(By the way: if you’re interested in seeing old posts there’s an archive at the bottom of the page.)

Let’s get to the garbage! Last week was a bit quiet, partly due to taking Thursday and Friday off for yard sales (more on that later). St Henri, however, was once again productive on Sunday night. These bags were at the same spot where I found the 25c bills and US Navy WWII bracelet last week.


Not far away was another, larger pile that clearly belonged to the same place. I don’t remember seeing anything here last week and I find it a bit odd that things were placed in two distinct locations.

Inside the bags was a lot of neat and sometimes useful stuff, including: a set of three vintage “Made in Canada” casserole dishes (one was broken); an old teapot by Stadler of Staffordshire England; a stainless steel coffee pot; two aluminium mugs; a bunch of miscellaneous kitchen tools; two vintage razors (that should make me a bit of coin on eBay); old tins, containers, and bottles; a framed poem by Ogden Nash; an ancient insulin syringe in its original box; and a collectible Old Spice / Shulton shaving mug. My favourite piece of this bunch might be the last: a 1950s clip made as an advertisement for Tetrafume Weevil Killer.


Some of these items were stashed away in two old cigar boxes. Neither are worth much, but they’re still cool and great for storing small items.


Whoever owned these items had an interest in the peace movement. I found a pin for a disarmament rally here last week and this time around these two popped up. The one on the left is particularly cool – the symbol is quite aggressive!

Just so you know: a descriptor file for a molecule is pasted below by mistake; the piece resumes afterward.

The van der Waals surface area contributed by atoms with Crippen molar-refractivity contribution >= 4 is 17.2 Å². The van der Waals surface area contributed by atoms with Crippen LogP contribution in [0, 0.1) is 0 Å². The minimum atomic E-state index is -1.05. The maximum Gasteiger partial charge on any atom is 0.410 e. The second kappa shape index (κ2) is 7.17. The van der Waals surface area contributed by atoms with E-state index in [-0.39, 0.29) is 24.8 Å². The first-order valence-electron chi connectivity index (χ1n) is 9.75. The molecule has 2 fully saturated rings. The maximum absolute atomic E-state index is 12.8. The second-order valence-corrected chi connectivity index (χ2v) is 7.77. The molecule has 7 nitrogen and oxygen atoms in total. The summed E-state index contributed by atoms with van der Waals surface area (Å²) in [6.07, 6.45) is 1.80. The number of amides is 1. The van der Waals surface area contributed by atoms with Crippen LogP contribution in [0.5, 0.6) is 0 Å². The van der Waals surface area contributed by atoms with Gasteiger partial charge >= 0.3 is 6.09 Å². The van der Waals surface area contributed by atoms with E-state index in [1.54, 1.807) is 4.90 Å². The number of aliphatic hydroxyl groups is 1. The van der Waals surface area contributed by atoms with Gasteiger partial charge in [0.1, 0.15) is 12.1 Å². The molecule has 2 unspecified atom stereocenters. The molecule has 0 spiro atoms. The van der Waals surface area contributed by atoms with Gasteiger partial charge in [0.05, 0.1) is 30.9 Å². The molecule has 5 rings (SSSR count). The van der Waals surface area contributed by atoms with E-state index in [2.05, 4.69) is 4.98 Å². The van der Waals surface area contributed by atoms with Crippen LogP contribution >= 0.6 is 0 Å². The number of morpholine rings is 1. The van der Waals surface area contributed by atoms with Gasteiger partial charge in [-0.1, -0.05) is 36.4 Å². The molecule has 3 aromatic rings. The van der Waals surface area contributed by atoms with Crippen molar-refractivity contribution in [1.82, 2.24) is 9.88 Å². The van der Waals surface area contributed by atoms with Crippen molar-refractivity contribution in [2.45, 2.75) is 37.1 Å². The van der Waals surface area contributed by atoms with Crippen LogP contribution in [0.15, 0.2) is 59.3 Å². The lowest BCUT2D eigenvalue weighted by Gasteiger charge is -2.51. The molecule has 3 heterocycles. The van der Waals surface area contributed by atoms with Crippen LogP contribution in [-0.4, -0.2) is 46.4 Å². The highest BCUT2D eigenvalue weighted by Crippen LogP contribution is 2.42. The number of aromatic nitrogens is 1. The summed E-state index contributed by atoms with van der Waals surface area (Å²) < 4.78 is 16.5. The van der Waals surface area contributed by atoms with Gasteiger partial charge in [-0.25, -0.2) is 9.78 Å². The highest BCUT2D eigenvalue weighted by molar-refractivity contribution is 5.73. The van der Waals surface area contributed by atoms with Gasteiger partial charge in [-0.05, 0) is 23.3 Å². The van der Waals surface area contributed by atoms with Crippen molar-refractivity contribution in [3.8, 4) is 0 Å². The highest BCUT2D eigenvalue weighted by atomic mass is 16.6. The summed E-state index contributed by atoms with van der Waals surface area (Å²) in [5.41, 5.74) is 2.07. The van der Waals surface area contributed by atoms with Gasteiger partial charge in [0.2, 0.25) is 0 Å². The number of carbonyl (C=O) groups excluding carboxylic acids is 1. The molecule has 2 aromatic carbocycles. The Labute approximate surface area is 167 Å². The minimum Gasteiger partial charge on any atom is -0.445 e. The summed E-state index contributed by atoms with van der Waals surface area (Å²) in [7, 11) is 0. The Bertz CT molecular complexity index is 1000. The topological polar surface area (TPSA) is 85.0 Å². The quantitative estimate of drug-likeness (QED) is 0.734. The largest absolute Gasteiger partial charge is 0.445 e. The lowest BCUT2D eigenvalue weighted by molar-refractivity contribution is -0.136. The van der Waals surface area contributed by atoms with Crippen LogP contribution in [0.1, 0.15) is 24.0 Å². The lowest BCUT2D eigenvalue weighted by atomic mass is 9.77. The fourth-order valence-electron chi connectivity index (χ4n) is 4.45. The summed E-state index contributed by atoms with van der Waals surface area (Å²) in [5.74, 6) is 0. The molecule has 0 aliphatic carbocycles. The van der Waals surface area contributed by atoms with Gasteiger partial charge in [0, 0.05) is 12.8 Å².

I thought this little book was pretty cool. It was given out for someone’s elementary school graduation in 1936 and features pages full of messages from his classmates. Some of them are pretty funny. Of the ones I’ve read my favourite is a clever poem from Dean:

“Roses are red
Violets are blue
Pigs become hogs
And so will you.”


I saw this old canvas bag and instantly recognized a number that was printed on it. It’s the same as the one etched onto the US Navy bracelet from last week, meaning that this bag was used in the Second World War. I also found a piece that reddit helped me identify as a WWII ribbon pin.


This little red box was filled with old photos, letters, telegrams and other ephemera. Some of the letters and telegrams are from the war years. I haven’t looked at it all much yet, but there could be some interesting bits of history in here.


I also found four pages full of slides. They seem to be interesting and very well shot. I’m most excited by a number of cool shots of Expo 67 – the Expo 67 Facebook group is always hungry for new photos. I’ll definitely share some with you when I get them digitized, which will hopefully occur in the next few weeks. Until then, I offer a camera-shot preview below.

All in all a great haul! I’ll definitely be back in St Henri to check on this same place next week. I found some good stuff in the Plateau last night but that’ll have to wait until my next post.